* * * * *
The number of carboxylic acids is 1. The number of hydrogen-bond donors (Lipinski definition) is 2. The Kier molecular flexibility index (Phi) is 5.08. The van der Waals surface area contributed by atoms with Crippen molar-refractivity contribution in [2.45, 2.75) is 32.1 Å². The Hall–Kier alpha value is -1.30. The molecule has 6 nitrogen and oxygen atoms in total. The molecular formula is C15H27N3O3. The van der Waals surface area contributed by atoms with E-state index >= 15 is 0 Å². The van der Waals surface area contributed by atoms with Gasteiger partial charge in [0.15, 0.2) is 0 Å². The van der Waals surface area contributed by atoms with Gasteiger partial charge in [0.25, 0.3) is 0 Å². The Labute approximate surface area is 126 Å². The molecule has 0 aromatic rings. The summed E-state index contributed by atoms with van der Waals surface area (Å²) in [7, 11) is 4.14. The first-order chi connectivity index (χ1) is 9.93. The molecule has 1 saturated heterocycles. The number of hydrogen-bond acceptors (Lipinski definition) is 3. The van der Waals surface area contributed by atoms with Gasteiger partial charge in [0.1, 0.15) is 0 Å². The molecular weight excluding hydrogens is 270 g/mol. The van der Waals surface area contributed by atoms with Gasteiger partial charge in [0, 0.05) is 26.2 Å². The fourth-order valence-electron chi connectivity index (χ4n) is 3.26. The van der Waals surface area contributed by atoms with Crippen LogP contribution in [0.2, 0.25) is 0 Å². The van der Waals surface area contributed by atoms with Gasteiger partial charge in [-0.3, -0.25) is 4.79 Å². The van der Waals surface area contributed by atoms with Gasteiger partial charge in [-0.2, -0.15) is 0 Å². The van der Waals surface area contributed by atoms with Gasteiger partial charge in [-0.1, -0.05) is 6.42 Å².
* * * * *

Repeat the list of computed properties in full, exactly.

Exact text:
The number of carboxylic acids is 1. The number of hydrogen-bond donors (Lipinski definition) is 2. The Kier molecular flexibility index (Phi) is 5.08. The van der Waals surface area contributed by atoms with Crippen molar-refractivity contribution in [2.45, 2.75) is 32.1 Å². The Hall–Kier alpha value is -1.30. The molecule has 6 nitrogen and oxygen atoms in total. The molecular formula is C15H27N3O3. The van der Waals surface area contributed by atoms with E-state index >= 15 is 0 Å². The van der Waals surface area contributed by atoms with Gasteiger partial charge in [0.15, 0.2) is 0 Å². The van der Waals surface area contributed by atoms with Gasteiger partial charge in [0.25, 0.3) is 0 Å². The Labute approximate surface area is 126 Å². The molecule has 0 aromatic rings. The summed E-state index contributed by atoms with van der Waals surface area (Å²) in [7, 11) is 4.14. The first-order chi connectivity index (χ1) is 9.93. The molecule has 1 saturated heterocycles. The number of hydrogen-bond acceptors (Lipinski definition) is 3. The van der Waals surface area contributed by atoms with Gasteiger partial charge in [0.1, 0.15) is 0 Å². The molecular weight excluding hydrogens is 270 g/mol. The van der Waals surface area contributed by atoms with Gasteiger partial charge in [0, 0.05) is 26.2 Å². The fourth-order valence-electron chi connectivity index (χ4n) is 3.26. The van der Waals surface area contributed by atoms with Crippen LogP contribution in [0.2, 0.25) is 0 Å². The van der Waals surface area contributed by atoms with Gasteiger partial charge in [-0.3, -0.25) is 4.79 Å². The van der Waals surface area contributed by atoms with Gasteiger partial charge in [-0.2, -0.15) is 0 Å². The van der Waals surface area contributed by atoms with Gasteiger partial charge in [-0.1, -0.05) is 6.42 Å².